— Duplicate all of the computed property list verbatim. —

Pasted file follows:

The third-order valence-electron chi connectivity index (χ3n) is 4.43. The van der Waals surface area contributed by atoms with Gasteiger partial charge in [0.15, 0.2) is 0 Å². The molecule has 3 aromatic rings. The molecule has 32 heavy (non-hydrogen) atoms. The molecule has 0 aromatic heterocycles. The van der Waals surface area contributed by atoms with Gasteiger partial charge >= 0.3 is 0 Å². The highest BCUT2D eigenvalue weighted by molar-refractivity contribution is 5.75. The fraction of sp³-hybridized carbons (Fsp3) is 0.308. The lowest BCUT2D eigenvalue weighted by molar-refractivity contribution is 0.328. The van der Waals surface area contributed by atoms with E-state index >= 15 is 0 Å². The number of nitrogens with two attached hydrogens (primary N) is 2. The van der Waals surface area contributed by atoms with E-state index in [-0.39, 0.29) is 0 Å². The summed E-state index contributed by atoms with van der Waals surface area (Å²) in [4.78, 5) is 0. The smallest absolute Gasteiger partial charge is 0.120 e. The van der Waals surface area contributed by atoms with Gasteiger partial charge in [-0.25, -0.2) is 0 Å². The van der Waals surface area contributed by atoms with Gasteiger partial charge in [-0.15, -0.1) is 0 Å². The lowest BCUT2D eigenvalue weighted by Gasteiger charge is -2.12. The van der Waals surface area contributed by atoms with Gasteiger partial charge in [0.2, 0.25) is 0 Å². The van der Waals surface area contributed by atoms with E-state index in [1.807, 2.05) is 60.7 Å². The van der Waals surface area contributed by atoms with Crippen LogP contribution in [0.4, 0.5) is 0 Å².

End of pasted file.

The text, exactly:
The third-order valence-electron chi connectivity index (χ3n) is 4.43. The van der Waals surface area contributed by atoms with Gasteiger partial charge in [0.15, 0.2) is 0 Å². The molecule has 3 aromatic rings. The molecule has 32 heavy (non-hydrogen) atoms. The molecule has 0 aromatic heterocycles. The van der Waals surface area contributed by atoms with Gasteiger partial charge >= 0.3 is 0 Å². The highest BCUT2D eigenvalue weighted by molar-refractivity contribution is 5.75. The fraction of sp³-hybridized carbons (Fsp3) is 0.308. The lowest BCUT2D eigenvalue weighted by molar-refractivity contribution is 0.328. The van der Waals surface area contributed by atoms with E-state index >= 15 is 0 Å². The number of nitrogens with two attached hydrogens (primary N) is 2. The van der Waals surface area contributed by atoms with E-state index in [-0.39, 0.29) is 0 Å². The summed E-state index contributed by atoms with van der Waals surface area (Å²) in [4.78, 5) is 0. The smallest absolute Gasteiger partial charge is 0.120 e. The van der Waals surface area contributed by atoms with Gasteiger partial charge in [-0.25, -0.2) is 0 Å². The van der Waals surface area contributed by atoms with Gasteiger partial charge in [-0.15, -0.1) is 0 Å². The lowest BCUT2D eigenvalue weighted by Gasteiger charge is -2.12. The van der Waals surface area contributed by atoms with Gasteiger partial charge in [0.2, 0.25) is 0 Å². The van der Waals surface area contributed by atoms with E-state index in [1.807, 2.05) is 60.7 Å². The van der Waals surface area contributed by atoms with Crippen LogP contribution in [0.4, 0.5) is 0 Å².